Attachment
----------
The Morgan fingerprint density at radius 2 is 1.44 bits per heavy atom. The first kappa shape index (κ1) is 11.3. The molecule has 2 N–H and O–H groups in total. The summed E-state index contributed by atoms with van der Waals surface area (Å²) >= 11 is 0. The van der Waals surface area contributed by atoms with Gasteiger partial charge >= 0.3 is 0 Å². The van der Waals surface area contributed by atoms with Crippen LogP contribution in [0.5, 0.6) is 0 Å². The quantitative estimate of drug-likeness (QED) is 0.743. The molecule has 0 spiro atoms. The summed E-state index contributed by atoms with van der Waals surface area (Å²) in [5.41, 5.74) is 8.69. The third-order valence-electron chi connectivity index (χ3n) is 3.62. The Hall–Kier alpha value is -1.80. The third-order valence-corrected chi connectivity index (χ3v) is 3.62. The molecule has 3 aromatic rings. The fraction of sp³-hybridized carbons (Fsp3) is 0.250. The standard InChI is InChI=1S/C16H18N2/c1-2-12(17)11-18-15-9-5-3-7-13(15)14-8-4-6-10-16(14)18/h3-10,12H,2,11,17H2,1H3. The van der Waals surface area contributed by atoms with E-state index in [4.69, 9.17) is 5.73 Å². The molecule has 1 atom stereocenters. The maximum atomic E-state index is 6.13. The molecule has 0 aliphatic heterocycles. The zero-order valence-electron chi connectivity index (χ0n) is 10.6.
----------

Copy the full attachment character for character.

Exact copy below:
The Morgan fingerprint density at radius 2 is 1.44 bits per heavy atom. The first kappa shape index (κ1) is 11.3. The molecule has 2 N–H and O–H groups in total. The summed E-state index contributed by atoms with van der Waals surface area (Å²) >= 11 is 0. The van der Waals surface area contributed by atoms with Gasteiger partial charge >= 0.3 is 0 Å². The van der Waals surface area contributed by atoms with Crippen LogP contribution in [0.5, 0.6) is 0 Å². The quantitative estimate of drug-likeness (QED) is 0.743. The molecule has 0 spiro atoms. The summed E-state index contributed by atoms with van der Waals surface area (Å²) in [5.41, 5.74) is 8.69. The third-order valence-electron chi connectivity index (χ3n) is 3.62. The Hall–Kier alpha value is -1.80. The third-order valence-corrected chi connectivity index (χ3v) is 3.62. The molecule has 3 aromatic rings. The fraction of sp³-hybridized carbons (Fsp3) is 0.250. The standard InChI is InChI=1S/C16H18N2/c1-2-12(17)11-18-15-9-5-3-7-13(15)14-8-4-6-10-16(14)18/h3-10,12H,2,11,17H2,1H3. The van der Waals surface area contributed by atoms with E-state index in [4.69, 9.17) is 5.73 Å². The molecule has 1 atom stereocenters. The maximum atomic E-state index is 6.13. The molecule has 0 aliphatic heterocycles. The zero-order valence-electron chi connectivity index (χ0n) is 10.6.